COMMENT FOR AUGUST 1997
It was always likely that the General Convention of the Episcopal Church of the United States would precipitate further divisions in American Anglicanism. That unhappy, divided and increasingly apostate body (which, as Archbishop Carey told its assembled delegates, is picking up a sizeable part of the bill for Lambeth ‘98) has already been roundly condemned by other provinces of the Communion for its departures from revealed truth and biblical witness. By voting in Philadelphia to violate the consciences of those opposed to women priests and bishops, and by moving decisively closer to the acceptance of same-sex unions as morally neutral or equivalent to Christian marriage, ECUSA appears to have provoked an internal schism involving bishops of the Episcopal Synod of America and the American Anglican Council. (see ‘Open Letter’, page 30). If those bodies match their bold words with even bolder action the seventy-second General Convention of ECUSA may well turn out to have been a defining moment in the development of Anglicanism.
The question for the rest of the Communion - and the question which the Lambeth Conference must address, or be seen to be irrelevant to the needs of many millions of Anglicans world-wide - is how the Communion will treat those who cannot in conscience continue in Provinces which they believe to have abandoned faithful biblical witness, but who nevertheless wish to remain Anglican.
The first reaction of the Lambeth Palace spin-doctors will be to minimise the extent of the crisis. In this instance they may be right; we have heard angry words unaccompanied by appropriate action from American traditionalists before. They are past masters at drawing lines in sand. But even if the storm is not yet upon us, the gathering clouds are dark.
Provinces throughout the Communion (witness the Kuala Lumpur Statement) are restive and ill at ease. They wonder whether the Province which sees itself as the cynosure (and paymaster) of Anglicanism is really Anglican at all. And in other Provinces - not least the Churches of the British Isles - pressure for a separate body at arm’s length from recent and pending innovations is steadily building.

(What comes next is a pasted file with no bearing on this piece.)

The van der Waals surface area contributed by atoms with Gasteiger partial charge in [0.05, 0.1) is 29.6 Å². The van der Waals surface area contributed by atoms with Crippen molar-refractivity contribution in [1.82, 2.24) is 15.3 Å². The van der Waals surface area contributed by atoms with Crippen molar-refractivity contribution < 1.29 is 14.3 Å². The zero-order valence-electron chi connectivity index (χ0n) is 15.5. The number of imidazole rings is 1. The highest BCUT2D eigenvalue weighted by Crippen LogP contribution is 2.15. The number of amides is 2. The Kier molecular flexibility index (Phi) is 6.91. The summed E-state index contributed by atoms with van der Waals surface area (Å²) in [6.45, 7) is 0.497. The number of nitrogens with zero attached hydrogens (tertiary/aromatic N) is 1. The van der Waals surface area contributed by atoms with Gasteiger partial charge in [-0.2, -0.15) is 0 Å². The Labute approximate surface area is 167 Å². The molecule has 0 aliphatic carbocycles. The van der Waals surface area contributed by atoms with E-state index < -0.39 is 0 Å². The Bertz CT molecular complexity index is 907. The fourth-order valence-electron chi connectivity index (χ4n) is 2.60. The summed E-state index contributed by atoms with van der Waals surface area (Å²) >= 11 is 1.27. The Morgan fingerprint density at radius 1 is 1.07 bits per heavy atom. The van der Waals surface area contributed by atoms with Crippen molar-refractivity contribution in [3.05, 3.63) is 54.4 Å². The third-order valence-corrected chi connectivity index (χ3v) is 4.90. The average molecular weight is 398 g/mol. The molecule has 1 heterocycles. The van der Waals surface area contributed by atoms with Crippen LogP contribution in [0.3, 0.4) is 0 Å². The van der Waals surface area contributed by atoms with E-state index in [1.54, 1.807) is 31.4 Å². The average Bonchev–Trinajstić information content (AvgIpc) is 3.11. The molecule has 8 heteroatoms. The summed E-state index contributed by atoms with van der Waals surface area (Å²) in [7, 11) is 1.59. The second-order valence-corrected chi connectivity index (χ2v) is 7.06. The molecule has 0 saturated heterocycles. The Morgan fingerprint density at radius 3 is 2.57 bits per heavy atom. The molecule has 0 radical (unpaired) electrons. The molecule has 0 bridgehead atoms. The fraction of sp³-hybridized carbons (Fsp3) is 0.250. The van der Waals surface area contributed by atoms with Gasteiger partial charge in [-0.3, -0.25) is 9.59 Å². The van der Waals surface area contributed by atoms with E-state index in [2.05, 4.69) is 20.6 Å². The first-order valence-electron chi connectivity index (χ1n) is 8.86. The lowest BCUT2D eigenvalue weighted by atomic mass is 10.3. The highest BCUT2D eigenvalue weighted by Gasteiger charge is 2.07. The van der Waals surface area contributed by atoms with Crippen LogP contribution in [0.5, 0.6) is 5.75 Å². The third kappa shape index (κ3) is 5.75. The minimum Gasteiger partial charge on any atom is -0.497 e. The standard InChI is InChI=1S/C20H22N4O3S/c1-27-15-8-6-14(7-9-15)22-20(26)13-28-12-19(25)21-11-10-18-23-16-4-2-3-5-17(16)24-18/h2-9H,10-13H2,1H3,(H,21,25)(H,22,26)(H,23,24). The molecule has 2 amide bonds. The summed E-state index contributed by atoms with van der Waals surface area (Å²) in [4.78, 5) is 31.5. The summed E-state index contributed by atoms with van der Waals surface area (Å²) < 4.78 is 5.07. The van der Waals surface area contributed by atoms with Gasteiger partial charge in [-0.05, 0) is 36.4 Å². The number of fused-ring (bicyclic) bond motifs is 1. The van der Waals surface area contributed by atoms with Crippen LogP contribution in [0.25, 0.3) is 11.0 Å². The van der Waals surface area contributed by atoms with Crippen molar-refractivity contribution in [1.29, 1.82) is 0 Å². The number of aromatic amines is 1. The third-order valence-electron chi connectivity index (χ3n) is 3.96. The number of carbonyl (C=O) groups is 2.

The bishops of ESA and of the American Anglican Council, who have so courageously witnessed in their own Church, should now strike a blow for those in other provinces who share their predicament and their concerns. They should write formally to every primate of the Communion stating their position and soliciting from him assurances of continued koinonia and support. They should place the Archbishop of Canterbury, as primus inter pares and focus of unity, in the difficult position of having to give or deny formal and continued recognition.
Despite his unfortunate experience in the past, Dr Carey returned, in his speech to the Philadelphia Convention, to the theme of heresy. ’..the greatest heresy of all,’ he told the delegates, ‘is the failure to live and work together as Christians when we disagree, and we dare not, must not, should not allow any issue, however personally sacred to each of us, to become a matter that divides the Church of God’.
It seems that some American bishops who heard him, think differently. They rightly suppose Unity apart from Truth to be an empty thing, not worth the striving after. They should now attempt, before it is too late, to awaken the Archbishop to the nightmare which must surely haunt his dreams: that of being the head and focus of a community wholly apostate and completely at unity in itself.
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